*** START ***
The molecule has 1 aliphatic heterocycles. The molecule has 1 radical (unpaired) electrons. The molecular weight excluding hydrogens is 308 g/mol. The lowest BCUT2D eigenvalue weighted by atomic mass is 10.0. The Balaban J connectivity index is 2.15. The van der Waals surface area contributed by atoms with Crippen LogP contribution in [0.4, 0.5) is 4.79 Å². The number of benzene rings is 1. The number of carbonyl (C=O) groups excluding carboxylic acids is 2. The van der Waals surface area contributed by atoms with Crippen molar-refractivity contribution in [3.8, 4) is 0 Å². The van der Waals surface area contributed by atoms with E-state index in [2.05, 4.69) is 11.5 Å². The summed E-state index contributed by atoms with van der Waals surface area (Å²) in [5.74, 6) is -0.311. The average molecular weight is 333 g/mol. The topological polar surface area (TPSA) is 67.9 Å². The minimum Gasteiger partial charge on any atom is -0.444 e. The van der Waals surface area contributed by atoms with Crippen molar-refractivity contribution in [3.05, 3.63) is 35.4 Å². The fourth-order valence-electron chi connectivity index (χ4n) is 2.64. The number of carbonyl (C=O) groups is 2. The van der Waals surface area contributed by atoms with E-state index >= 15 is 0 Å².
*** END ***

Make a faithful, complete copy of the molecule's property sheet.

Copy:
The molecule has 1 aliphatic heterocycles. The molecule has 1 radical (unpaired) electrons. The molecular weight excluding hydrogens is 308 g/mol. The lowest BCUT2D eigenvalue weighted by atomic mass is 10.0. The Balaban J connectivity index is 2.15. The van der Waals surface area contributed by atoms with Crippen LogP contribution in [0.4, 0.5) is 4.79 Å². The number of benzene rings is 1. The number of carbonyl (C=O) groups excluding carboxylic acids is 2. The van der Waals surface area contributed by atoms with Crippen molar-refractivity contribution in [3.8, 4) is 0 Å². The van der Waals surface area contributed by atoms with E-state index in [2.05, 4.69) is 11.5 Å². The summed E-state index contributed by atoms with van der Waals surface area (Å²) in [5.74, 6) is -0.311. The average molecular weight is 333 g/mol. The topological polar surface area (TPSA) is 67.9 Å². The minimum Gasteiger partial charge on any atom is -0.444 e. The van der Waals surface area contributed by atoms with Crippen molar-refractivity contribution in [3.05, 3.63) is 35.4 Å². The fourth-order valence-electron chi connectivity index (χ4n) is 2.64. The number of carbonyl (C=O) groups is 2. The van der Waals surface area contributed by atoms with E-state index >= 15 is 0 Å².